Making data make sense

Viewpoints Technology and innovation

Image: Technology and innovationLike most executives, you probably find that your desk and e-mail in-box are overflowing with reports and other critical updates: business plans, budgets, sales figures, market analyses, and more. The point of all that information? Providing the intelligence you need to make informed business decisions. The reality, however, is that businesses don’t need more information; they need more meaning.1

CEOs agree that while they rely most on information about customer preferences, business risks, and competitor performance to run their businesses, the information they receive is often inadequate to their needs.2 While a natural response to addressing that information gap might be to pile on more reports or dig deeper into the data warehouse, quite often that’s exactly the wrong response.

CEOs agree that while they rely most on information about customer preferences, business risks, and competitor performance to run their businesses, the information they receive is often inadequate to their needs.

Using today’s business intelligence systems to make crucial connections and put information into context is a significant challenge. Often those technology systems are built around sophisticated databases that can rapidly and accurately analyze data but lack the flexibility to allow users to easily incorporate data that are in different formats or that come from external sources. It means businesses cannot easily take advantage of important insight and information from partners, customers, or public domain sources.

That’s why an emerging technology called Linked Data is beginning to capture the attention of the business community. As its name suggests, Linked Data technology simplifies, enriches, and standardizes the data description process, making it possible to map connections among data and documents wherever they reside and allowing users to more effectively share, filter, and find the relevant information they need to make better business decisions. This differs from the more constraining relational database systems in use today, which rely on data descriptions that can’t be easily developed or shared.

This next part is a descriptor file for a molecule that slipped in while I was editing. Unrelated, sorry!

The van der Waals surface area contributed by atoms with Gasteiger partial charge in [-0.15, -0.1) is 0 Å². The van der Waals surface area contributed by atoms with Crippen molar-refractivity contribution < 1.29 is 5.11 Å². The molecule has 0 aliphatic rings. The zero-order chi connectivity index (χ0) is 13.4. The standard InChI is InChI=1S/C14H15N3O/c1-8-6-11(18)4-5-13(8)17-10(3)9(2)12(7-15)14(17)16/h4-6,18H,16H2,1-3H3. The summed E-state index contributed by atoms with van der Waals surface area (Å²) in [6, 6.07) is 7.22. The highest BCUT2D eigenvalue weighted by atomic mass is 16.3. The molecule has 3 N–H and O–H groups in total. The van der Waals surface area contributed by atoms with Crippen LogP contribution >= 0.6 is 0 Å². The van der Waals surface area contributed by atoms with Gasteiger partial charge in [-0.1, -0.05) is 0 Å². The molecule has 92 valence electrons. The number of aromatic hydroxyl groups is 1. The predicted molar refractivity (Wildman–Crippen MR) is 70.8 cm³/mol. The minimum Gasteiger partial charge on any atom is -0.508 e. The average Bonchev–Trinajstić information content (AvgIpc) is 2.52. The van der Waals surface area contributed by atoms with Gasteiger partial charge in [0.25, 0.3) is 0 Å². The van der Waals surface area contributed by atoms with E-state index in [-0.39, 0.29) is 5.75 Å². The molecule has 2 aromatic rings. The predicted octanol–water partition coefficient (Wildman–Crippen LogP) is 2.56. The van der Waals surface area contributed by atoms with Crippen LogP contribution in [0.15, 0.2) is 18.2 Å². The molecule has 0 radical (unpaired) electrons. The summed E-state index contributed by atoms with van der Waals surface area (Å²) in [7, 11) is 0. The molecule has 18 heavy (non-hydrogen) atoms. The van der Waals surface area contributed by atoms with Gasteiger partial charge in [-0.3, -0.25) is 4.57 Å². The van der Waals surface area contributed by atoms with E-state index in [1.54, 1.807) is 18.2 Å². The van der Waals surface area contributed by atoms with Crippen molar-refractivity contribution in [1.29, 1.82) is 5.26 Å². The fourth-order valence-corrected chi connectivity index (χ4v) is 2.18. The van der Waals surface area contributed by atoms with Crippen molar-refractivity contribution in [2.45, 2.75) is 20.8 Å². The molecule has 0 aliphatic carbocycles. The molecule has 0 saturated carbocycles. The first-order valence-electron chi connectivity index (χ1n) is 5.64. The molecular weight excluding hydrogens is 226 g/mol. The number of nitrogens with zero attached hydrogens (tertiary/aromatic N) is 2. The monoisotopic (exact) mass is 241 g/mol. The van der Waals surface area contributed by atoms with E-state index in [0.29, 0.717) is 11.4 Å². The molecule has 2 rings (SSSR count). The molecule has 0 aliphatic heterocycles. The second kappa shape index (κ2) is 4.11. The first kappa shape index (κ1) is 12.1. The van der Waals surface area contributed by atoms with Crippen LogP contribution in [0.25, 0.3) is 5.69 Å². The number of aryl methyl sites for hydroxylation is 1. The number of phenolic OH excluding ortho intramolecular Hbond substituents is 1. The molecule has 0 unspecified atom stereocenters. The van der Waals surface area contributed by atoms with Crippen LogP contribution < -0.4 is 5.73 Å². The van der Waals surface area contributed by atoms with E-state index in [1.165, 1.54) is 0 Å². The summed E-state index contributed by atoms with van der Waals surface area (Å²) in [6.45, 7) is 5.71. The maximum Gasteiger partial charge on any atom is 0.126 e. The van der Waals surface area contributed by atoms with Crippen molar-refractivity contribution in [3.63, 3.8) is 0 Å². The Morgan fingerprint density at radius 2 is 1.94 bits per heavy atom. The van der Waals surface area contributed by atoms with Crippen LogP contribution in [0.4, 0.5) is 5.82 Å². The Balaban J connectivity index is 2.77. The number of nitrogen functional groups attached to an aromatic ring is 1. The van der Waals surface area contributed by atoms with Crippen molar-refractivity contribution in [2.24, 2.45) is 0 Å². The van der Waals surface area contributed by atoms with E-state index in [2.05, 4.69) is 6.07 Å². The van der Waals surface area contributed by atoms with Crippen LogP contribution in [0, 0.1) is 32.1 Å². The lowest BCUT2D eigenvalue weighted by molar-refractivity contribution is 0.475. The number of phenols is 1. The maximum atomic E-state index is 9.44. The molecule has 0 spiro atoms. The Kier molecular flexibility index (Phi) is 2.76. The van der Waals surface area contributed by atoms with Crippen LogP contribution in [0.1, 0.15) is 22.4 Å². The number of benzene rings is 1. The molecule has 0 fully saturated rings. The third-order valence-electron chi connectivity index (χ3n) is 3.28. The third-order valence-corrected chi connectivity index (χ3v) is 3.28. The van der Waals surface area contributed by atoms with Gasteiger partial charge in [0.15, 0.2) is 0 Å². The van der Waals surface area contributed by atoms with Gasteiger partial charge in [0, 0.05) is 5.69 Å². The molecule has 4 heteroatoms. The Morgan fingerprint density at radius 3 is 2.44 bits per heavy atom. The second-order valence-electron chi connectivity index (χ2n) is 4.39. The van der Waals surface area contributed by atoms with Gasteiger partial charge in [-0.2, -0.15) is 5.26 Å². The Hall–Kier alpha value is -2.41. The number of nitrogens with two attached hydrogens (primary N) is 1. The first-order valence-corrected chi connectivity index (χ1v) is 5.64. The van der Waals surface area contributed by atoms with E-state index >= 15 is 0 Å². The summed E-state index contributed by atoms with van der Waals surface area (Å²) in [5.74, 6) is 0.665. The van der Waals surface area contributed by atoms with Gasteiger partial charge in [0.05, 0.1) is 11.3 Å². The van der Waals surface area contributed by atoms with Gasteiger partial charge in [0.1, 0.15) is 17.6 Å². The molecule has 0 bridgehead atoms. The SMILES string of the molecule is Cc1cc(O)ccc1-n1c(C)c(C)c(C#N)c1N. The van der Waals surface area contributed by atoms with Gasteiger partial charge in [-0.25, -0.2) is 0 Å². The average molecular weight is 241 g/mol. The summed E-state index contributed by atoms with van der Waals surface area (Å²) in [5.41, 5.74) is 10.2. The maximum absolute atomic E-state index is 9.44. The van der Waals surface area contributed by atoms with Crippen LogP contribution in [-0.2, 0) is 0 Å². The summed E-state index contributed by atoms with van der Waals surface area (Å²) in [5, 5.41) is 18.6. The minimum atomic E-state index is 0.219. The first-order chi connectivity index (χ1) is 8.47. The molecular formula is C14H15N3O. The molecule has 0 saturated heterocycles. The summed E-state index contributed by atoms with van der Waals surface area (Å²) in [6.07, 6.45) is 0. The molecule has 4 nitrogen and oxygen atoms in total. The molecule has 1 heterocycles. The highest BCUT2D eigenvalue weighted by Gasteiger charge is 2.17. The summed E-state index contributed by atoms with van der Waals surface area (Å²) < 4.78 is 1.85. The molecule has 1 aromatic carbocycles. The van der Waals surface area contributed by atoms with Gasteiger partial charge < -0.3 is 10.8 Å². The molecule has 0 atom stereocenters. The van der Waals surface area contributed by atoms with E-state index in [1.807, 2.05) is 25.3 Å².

Mind the gap: Comparison of adequacy and importance of business data
Percent of CEO respondents who rated how important the following information is to their businesses and how adequately they receive the information

 You need the Adobe Flash Player to view this video. Get Adobe Flash.


Source: PwC, 12th Annual Global CEO Survey, 2009. 


If you think this sounds a lot like what new Internet technologies are attempting to do on the World Wide Web, you aren’t far off. The challenges that individuals face in finding relevant information on the Web are similar to what executives deal with in their own enterprises. The only difference lies in the size and scale of the data that must be managed.

The reality is that businesses don’t need more information; they need more meaning.

Linked Data is expected to revolutionize the way organizations derive meaning from their data. Today the approach is already being used by leading organizations across many industries, including media, energy, technology, and healthcare, as well as the public sector. Many of those organizations are testing the new technology in specific business units or are getting involved in industry-focused initiatives designed to share common approaches.


1 PwC, “Spinning a data web,” Technology forecast, spring 2009.
2 PwC, 12th Annual Global CEO Survey, 2009.